I have told you about some of our dive sites, like our wreck dives and where we go for night dives. Now I believe it is time to tell you a bit more about what some of our favorite dive sites are in the British Virgin Islands. Before anything though I must admit that when you ask any of us what our favorite dive is we will all say the same; “All of them as they are different every time!” or “Any dive is a good dive!(Mainly because it keeps us out of the office)” Our favorites probably change with the season as well, as the winds change directions it opens up new dive sites, calm sites become rougher and vice versa.
When I told Shon the topic of our blog for this month he started nodding his head and got a big smile on his face.” Clearly Seal Dog Rock is the best dive site here in the Dog Islands”; he answered when I asked him which was his favorite dive. Seal Dog Rock is located just off Seal Dog Island and is a small pinnacle that only just peaks out of the water. It is prone to a bit rougher surface conditions as there is nothing to protect it from the wind. In general you will find the visibility a bit lower than on other dive sites, due to the amount of plankton that seems to flow by in the current. And that is why it is Shon’s favorite; all this plankton attracts so much marine life that you don’t know where to start looking. As you descend down the mooring line into about 40 feet you land on a smaller underwater pinnacle which is normally swarmed by butterfly fish and damselfish who like to follow you around. Heading towards the main pinnacle you are most of the time greeted by barracuda, horse eyed jacks preying on the big schools of sergeant majors and grunts up in the shallows. You can make this a deeper dive and slope off to another underwater pinnacle at about 65-70 feet where we tend to see lobsters and bigger fish or you can just stay nice and shallow and watch the big schools of smaller fish circle above your head. The fish mainly seem to hang out on one spot though and like to give us a scare when we hardly see anything until we come around the pinnacle to find them all hanging out there. Splendid file fish like this dive site and if you come across one at the beginning of your dive, guaranteed he will follow you around the entire dive. “It is the vast amount of marine life which is so mind-blowing” Shon concluded.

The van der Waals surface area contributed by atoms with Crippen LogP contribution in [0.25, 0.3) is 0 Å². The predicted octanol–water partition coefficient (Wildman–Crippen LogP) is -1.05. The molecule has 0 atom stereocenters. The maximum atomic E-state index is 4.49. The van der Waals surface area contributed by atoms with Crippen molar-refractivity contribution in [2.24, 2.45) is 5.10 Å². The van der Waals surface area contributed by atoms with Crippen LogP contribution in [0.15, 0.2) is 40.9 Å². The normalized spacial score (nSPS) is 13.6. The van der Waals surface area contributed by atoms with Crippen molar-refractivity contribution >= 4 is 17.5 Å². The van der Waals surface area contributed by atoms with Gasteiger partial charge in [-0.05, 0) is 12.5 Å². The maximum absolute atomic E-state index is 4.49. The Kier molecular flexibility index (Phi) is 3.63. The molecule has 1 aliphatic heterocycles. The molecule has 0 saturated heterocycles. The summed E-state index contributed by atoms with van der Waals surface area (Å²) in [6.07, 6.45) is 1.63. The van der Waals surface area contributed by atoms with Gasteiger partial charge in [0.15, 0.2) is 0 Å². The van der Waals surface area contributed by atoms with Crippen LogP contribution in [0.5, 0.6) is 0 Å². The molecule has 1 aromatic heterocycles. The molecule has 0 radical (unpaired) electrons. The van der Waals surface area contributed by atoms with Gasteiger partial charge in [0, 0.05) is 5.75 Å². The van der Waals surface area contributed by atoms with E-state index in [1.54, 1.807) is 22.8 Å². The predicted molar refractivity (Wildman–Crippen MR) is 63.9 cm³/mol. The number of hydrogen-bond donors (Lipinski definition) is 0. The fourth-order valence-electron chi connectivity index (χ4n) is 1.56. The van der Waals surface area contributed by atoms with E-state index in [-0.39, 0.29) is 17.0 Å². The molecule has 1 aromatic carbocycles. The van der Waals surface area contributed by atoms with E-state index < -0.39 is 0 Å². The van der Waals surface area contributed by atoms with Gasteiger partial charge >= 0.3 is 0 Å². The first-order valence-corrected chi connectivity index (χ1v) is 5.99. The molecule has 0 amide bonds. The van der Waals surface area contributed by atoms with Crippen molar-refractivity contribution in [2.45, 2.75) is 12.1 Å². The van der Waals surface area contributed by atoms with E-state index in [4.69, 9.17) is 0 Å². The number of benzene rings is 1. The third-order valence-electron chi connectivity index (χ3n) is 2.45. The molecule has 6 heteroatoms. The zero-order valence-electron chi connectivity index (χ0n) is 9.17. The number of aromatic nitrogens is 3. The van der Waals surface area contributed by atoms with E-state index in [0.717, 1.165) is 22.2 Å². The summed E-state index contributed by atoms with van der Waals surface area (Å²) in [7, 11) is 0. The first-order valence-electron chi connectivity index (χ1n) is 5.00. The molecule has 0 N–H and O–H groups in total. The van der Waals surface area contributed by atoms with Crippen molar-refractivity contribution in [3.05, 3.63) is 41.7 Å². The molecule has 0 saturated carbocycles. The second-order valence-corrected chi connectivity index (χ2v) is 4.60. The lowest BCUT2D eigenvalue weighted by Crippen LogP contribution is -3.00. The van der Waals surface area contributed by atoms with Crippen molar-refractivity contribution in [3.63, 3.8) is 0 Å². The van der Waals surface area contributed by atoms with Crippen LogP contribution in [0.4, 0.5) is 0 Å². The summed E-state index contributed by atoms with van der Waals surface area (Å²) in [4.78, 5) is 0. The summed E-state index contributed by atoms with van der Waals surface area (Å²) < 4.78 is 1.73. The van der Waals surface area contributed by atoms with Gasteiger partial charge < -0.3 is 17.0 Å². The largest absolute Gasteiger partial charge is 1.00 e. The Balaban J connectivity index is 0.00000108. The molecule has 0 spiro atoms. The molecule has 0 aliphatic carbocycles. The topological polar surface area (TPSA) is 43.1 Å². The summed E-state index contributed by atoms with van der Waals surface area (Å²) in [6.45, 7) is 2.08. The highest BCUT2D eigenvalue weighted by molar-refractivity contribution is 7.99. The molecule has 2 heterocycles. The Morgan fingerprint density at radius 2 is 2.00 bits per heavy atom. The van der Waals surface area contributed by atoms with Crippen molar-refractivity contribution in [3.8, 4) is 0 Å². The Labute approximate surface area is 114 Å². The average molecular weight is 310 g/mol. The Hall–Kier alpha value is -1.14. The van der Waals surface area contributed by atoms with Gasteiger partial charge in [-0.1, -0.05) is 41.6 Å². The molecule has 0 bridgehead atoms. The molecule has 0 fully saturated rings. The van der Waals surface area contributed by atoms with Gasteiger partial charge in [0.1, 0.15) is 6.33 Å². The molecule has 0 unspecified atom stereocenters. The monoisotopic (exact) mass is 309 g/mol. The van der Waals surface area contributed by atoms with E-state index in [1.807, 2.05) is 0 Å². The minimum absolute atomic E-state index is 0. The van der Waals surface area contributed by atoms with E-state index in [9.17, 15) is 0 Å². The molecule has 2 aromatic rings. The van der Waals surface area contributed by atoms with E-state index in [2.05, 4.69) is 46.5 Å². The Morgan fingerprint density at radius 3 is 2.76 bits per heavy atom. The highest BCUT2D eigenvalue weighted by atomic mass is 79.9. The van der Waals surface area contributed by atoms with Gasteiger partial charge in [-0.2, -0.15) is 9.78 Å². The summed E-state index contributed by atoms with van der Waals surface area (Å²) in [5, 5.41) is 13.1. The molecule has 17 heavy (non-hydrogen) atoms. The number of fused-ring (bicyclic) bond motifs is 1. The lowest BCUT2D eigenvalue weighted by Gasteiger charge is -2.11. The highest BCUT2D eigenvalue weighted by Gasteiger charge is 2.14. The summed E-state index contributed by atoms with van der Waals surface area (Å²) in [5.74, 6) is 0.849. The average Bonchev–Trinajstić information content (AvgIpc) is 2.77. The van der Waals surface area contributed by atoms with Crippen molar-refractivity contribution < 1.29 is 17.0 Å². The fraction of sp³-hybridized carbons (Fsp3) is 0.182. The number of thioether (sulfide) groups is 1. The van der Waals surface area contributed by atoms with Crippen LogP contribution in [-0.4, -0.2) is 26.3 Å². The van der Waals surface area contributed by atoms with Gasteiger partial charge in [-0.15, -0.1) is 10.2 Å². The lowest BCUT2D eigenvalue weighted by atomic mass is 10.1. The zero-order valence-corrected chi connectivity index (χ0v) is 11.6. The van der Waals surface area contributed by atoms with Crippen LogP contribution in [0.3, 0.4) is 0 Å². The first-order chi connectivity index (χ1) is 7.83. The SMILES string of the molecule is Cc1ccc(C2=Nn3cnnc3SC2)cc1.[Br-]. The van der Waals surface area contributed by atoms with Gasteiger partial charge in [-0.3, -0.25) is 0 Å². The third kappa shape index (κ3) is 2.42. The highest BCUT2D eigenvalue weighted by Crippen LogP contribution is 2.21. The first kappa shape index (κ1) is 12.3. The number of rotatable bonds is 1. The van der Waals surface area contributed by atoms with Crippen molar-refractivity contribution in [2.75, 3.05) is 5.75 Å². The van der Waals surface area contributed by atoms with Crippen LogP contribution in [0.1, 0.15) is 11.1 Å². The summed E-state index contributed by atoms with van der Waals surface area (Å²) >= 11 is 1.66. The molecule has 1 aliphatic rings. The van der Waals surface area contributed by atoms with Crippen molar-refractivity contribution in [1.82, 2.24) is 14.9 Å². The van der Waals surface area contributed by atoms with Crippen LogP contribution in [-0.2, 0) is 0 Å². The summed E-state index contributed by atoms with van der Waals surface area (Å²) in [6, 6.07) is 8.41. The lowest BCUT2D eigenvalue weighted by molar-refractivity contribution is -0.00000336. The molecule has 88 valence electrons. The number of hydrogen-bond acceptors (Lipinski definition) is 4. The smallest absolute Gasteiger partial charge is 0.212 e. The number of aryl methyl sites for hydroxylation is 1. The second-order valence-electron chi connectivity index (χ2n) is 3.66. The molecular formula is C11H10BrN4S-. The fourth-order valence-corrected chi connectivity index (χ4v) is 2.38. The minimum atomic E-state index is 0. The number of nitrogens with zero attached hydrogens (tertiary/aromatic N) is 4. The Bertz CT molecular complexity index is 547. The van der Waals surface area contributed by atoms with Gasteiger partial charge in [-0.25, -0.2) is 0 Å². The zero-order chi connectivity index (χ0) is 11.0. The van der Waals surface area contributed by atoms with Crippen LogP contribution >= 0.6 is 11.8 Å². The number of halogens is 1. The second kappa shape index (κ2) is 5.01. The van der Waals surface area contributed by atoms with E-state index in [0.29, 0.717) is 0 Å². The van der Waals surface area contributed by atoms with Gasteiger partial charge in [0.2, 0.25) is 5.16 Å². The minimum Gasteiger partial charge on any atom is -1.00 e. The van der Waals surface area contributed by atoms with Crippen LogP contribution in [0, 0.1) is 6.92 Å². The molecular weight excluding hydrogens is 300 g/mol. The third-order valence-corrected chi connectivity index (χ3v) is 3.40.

One of Ben’s favorites this time of the year is Joe’s Cave. Located on West Dog Island it is one of our furthest dive sites in the Dog Islands, yet only about a 20 minute ride. “Like the Baths under water.” that is how he likes to describe this beautiful dive site. Dropping into about 20 feet of water surrounded by massive boulders definitely makes you feel like you are at the Baths. Making your way in and around the rocks you are likely to see a bunch of parrot fish and blue tangs. Lately a cobia (a good-sized fish that looks like a shark but is not) has been making his appearance on this site and he likes to cruise by in the shallows yet he is shy and does not hang around. After checking out this boulder paradise you make your way up in the shallows in the direction of Joe’s Cave. This beautiful crevice in the rocks (about 75 feet in length) looks a bit dark to begin with, but as you head in deeper your eyes adjust to the light and you can see the glassy sweepers marking the end of ‘cave’. As the light shines in from the top, making this big school of small fish shimmer like diamonds you turn around and start heading back towards the entrance. Looking out from the cave you are greeted by some beautiful crystal clear blueness!
Now one of my favorites is called Ledges, also known as Dolphin Rocks. Located off George Dog this set of pinnacles and underwater ledges is great to spot a whole bunch of critters. What most people don’t know though and also the reason it is one of my favorites is that there is a stingray cleaning station! As you drop under the boat into about 25 feet of water you duck under a beautiful arch followed by a set of ledges often hiding lobsters and big schools of grunts. Heading along the pinnacle you slowly make your way towards a big sand bar past the pinnacle at about 70 feet. There, right in the middle of a whole lot of sand is a little coral island often swarmed by schools of grunts. When you look in and around the coral heads on the island you can often find shrimp and eels. It is this island which functions as a stingray cleaning station! Up to 6-7 feet wide southern stingrays like to lay around in the sand around the islands, coming for a swim by at the island where they will get cleaned by the fish. On a bad day you see at least one southern stingray, on a good day we have seen up to 17 southern stingrays, either lounging in the sand or slowly cruising around the island getting cleaned. Making your way back along the other side of the pinnacle you see big schools of sergeant majors hanging out in the shallows, angelfish and file fish swimming along and little critters like the flamingo tongues sitting on the rope coral and sea fans.
If you would like to find out more about our dive sites make sure to visit our website!